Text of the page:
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courts
5:21 pm
Wed November 30, 2011

Court upholds parole, over sentencing judge's objections

s_falkow flickr

The state Court of Appeals has upheld the parole of a convicted murderer over the objections of the judge who sent him to prison. 

Phillip Paquette was convicted of stabbing a man to death at a party in the summer of 1994. Paquette maintains to this day he is innocent and acted in self defense. While in prison, Paquette committed a string of infractions, but the pattern of misconduct ended in 2004.

Paquette became eligible for parole last year, and the Michigan Parole Board granted his request to be released.

The judge that sentenced Paquette objected, citing Paquette’s record of misconduct and insistence that he’s innocent. 

Paquette took his case all the way to the state Supreme Court – which returned the case to the Court of Appeals. The Court of Appeals noted Paquette went six years without a violation, and has expressed sorrow for the killing. The appeals court reversed the judge and said Paquette is to be paroled.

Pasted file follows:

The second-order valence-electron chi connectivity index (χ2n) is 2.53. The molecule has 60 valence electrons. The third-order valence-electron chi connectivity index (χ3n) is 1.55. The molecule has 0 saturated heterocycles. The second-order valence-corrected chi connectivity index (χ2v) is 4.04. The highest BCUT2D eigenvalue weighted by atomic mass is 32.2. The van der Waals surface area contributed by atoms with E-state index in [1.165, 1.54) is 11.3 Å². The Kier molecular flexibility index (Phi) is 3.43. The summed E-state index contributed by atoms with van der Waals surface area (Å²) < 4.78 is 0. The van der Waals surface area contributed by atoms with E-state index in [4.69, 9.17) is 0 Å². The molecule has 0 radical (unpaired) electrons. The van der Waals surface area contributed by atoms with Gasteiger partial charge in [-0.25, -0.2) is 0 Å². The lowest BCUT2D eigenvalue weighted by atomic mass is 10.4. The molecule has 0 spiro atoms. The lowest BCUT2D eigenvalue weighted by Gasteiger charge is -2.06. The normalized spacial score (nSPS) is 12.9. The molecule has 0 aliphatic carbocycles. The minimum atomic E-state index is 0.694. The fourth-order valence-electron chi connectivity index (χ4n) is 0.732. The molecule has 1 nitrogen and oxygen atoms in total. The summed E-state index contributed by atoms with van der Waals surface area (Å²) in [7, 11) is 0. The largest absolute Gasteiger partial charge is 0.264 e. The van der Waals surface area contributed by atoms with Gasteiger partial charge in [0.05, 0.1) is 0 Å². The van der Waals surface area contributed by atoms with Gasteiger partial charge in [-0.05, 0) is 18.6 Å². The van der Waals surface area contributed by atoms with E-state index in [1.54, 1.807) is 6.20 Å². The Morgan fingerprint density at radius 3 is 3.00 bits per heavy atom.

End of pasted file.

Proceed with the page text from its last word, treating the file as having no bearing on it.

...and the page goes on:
Politics
5:03 pm
Wed November 30, 2011

Governor Snyder to outline Michigan workforce training plans

Gov. Rick Snyder
Tiberius Images / Flickr

Governor Rick Snyder will deliver his fifth special message of the year tomorrow at Delta College near Saginaw, where he is expected to outline a strategy to better match the skills workers have to positions that are available right now.

The governor is looking for ways to bring down Michigan’s persistently high unemployment rate.

More than one in 10 working-age people in Michigan are out of work and actively seeking jobs. Governor Snyder says one big problem is too few people with skills that match positions that are available in fields like welding and software design.

Sara Wurfel is the governor’s press secretary, and she says the governor believes employers will respond if workers pick up new, in-demand skills. 

“(The governor) believes the number one most-important recourse Michigan has is its talent, its people, and the skills and the background that they bring.”